Suppose is a qualified subset from all the qualified subsets, where the number of players in each qualified subset is . The dealer selects a player from the qualified subset as a reconstructor. Here, the dealer selects player from the qualified subset as a reconstructor. The reconstructor only knows his share, nothing else. This reconstructor reconstructs the secret and hash value. The process of reconstruction is given as follows:
Step 1: Player , , calculates the shadow of the share as follows.

(8)

Step 2: Player (reconstructor) makes basis state , where size of the basis state is -qubit, is his private shadow of the share and . Then, player applies on the state and the resultant state is calculated as follows:

(9)

Step 3: Player again makes ancillary state , where size of the ancillary state is -qubit and , and then executes operations on the combined state , where the first -qubits is control qubit and second -qubits is target qubit. After performing operations, the state evolves as an entangled state , where subscript or represents home state (non-transmitted state) or transmitted state.

(10)

Step 4: Player communicates with player using the authenticated quantum channel to send the ancillary state (i.e., second -qubits).

Step 5: Player applies an oracle operator on , where is given by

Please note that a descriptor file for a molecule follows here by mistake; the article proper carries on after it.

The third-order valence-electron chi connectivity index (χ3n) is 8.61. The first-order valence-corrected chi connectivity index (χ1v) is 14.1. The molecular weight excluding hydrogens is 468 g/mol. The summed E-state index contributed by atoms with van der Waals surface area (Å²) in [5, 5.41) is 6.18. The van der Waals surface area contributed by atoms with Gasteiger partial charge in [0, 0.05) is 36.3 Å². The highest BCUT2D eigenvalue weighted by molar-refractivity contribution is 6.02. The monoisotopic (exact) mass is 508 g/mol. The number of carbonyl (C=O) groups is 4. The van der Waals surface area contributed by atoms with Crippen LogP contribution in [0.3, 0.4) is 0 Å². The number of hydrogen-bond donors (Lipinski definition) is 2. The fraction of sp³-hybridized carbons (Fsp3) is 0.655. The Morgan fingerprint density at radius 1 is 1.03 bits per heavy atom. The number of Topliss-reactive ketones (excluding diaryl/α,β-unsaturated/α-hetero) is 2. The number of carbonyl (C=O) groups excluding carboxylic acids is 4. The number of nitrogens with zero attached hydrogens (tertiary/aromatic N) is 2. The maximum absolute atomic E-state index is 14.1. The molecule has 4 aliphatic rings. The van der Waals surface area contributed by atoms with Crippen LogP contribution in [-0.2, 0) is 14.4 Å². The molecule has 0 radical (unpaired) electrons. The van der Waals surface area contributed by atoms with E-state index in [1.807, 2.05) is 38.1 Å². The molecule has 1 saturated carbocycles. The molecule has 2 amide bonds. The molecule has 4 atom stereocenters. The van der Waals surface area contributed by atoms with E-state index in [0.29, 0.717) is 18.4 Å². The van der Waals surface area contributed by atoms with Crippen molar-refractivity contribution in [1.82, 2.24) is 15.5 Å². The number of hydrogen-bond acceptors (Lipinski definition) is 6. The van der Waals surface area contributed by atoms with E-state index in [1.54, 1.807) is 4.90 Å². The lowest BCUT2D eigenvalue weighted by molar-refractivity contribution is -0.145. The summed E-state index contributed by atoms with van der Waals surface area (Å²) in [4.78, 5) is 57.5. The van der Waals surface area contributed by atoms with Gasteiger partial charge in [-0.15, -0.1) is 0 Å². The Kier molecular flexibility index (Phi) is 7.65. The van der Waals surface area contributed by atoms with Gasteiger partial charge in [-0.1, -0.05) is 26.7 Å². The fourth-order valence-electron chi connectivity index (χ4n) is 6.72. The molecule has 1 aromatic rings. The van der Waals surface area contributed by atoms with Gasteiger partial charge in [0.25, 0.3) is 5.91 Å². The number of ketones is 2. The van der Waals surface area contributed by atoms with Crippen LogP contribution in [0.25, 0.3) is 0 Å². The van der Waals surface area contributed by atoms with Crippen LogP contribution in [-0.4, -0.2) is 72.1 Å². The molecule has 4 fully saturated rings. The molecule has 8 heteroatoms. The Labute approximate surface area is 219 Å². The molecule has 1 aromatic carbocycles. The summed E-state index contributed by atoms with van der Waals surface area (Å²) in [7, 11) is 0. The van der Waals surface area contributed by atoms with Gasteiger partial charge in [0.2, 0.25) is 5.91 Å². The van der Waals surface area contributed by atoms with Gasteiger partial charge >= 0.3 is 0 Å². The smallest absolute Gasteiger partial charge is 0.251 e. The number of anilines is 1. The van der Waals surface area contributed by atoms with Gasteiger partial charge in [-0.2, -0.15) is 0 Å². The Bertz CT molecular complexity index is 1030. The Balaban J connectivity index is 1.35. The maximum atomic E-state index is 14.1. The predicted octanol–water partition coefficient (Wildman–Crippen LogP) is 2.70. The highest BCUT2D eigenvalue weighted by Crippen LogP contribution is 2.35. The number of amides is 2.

(11)

with

(12)

where,

is an eigenvector of

with eigenvalue

. The combined quantum system of and is shown as follows.

(13)

Step 6: Player communicates with player through an authenticated quantum channel to send the ancillary state and keeps as secret. Player performs times similar process as done by . If players honestly perform the protocol, then the combined quantum state is obtained as shown below.

(14)

Step 7: The ancillary state is sent by back to through an authenticated quantum channel. Player again performs operation on his qubits, where the first -qubits is control qubit and second -qubits is target qubit. The output state is shown as below.

(15)

Step 8: The second -qubits (i.e., ancillary state ) is measured by player in computational basis. If the output of the measurement is , then player continues the process; otherwise, he believes that the protocol executes with at least one corrupted player and ends the protocol.

Step 9: Player applies on the first -qubits and measures the output to get the secret .

Step 10: Finally, players perform all the above nine steps again to get the hash value of the secret and player gets the hash value of the secret , where is the shadow of hash value shares. Player uses the hash function to compute the hash value and compares it with the hash value . If , then player realizes that all players have performed the reconstruction phase honestly; otherwise, player believes that there is at least one corrupted player.

5 Correctness Proof of threshold -level